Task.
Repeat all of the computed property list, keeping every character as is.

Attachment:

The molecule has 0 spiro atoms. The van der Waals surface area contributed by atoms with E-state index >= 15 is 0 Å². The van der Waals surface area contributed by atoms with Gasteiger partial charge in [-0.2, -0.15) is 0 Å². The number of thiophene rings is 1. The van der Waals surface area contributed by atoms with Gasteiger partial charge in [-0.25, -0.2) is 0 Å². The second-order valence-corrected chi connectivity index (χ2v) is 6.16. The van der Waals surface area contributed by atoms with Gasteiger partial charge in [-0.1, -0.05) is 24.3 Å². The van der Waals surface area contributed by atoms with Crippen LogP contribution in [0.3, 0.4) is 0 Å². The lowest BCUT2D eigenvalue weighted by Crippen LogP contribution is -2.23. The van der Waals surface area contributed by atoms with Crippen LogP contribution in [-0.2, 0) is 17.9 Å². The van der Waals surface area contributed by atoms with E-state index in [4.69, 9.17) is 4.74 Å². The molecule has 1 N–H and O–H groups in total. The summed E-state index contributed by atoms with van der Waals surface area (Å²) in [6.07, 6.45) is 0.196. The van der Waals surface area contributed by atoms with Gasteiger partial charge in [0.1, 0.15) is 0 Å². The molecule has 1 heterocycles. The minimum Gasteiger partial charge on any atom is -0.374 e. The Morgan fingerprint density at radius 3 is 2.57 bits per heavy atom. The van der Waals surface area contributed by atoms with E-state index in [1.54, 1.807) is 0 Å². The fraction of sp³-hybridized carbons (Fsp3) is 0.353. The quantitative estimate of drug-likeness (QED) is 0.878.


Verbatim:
The molecule has 0 spiro atoms. The van der Waals surface area contributed by atoms with E-state index >= 15 is 0 Å². The van der Waals surface area contributed by atoms with Gasteiger partial charge in [-0.2, -0.15) is 0 Å². The number of thiophene rings is 1. The van der Waals surface area contributed by atoms with Gasteiger partial charge in [-0.25, -0.2) is 0 Å². The second-order valence-corrected chi connectivity index (χ2v) is 6.16. The van der Waals surface area contributed by atoms with Gasteiger partial charge in [-0.1, -0.05) is 24.3 Å². The van der Waals surface area contributed by atoms with Crippen LogP contribution in [0.3, 0.4) is 0 Å². The lowest BCUT2D eigenvalue weighted by Crippen LogP contribution is -2.23. The van der Waals surface area contributed by atoms with Crippen LogP contribution in [-0.2, 0) is 17.9 Å². The van der Waals surface area contributed by atoms with E-state index in [4.69, 9.17) is 4.74 Å². The molecule has 1 N–H and O–H groups in total. The summed E-state index contributed by atoms with van der Waals surface area (Å²) in [6.07, 6.45) is 0.196. The van der Waals surface area contributed by atoms with Gasteiger partial charge in [0.1, 0.15) is 0 Å². The molecule has 1 heterocycles. The minimum Gasteiger partial charge on any atom is -0.374 e. The Morgan fingerprint density at radius 3 is 2.57 bits per heavy atom. The van der Waals surface area contributed by atoms with E-state index in [1.54, 1.807) is 0 Å². The fraction of sp³-hybridized carbons (Fsp3) is 0.353. The quantitative estimate of drug-likeness (QED) is 0.878.